It can be a little overwhelming when you enter the world of pointe work, as there are lots of words used that you may not be used to! This page explains the glossary of pointe terms that are used when talking about pointe shoes, to help you understand exactly what your teacher is talking about.
he tape that finishes the top edge of the upper part of the shoe which also encases the drawstring/elastic.
A length of either cotton cord or elastic cord encased within the binding that allows the upper to form a snug fit around the foot.
Specially formulated glue, which is used in both the process of hardening the toe block/box and attaching the insole to the inside of the pointe shoe.
The flattened surface at the end of the pointe shoe which allows the dancer to balance on pointe.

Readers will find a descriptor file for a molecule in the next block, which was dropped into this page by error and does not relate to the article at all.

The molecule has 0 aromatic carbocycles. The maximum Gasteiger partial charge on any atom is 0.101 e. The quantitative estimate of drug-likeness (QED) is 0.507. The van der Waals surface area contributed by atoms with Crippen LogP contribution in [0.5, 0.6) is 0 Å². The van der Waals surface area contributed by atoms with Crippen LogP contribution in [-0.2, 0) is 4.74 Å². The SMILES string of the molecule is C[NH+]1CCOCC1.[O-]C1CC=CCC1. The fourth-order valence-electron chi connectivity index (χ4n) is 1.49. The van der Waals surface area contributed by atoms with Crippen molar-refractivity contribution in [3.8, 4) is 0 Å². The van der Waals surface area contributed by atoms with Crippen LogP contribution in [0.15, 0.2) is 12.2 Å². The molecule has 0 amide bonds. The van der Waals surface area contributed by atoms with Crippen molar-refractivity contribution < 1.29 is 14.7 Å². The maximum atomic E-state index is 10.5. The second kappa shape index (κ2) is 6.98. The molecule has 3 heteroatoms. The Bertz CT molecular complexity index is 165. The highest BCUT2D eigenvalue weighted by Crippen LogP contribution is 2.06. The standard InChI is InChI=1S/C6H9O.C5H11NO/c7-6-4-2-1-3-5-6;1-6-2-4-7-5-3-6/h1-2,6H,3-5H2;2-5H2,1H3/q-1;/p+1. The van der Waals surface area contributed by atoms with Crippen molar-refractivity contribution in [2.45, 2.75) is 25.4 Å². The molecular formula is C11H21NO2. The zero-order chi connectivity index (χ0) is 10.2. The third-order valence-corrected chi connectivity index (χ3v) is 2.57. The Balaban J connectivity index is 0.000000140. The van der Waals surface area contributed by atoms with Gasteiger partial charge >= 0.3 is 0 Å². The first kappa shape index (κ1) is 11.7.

All the parts above the shoe’s sole that are joined together to become a single unit which is then attached to the insole and the outsole.
The lower forward part of the shoe’s upper, covering the forepart of the foot and includes the block/box and platform.
The hardened enclosure of a pointe shoe which comprises the vamp, wings and platform encasing the dancer’s toes. The block/box is commonly made of multi layers of paper, fabric and glue.
The foot shaped mold around which the pointe shoe is constructed.
A single piece of leather that is attached to the outer most sole of the shoe.
A piece of rigid material (leather, plastic, cardstock) that stiffens the sole to provide support for the dancer’s arch. Shanks/insoles are manufactured in many different strengths to suit any particular dancer.
The vamp refers to the length of the shoe’s upper, and the vamp shape is simply the shape of the entrance of the shoe. The shape may vary between rounded to quite tapered.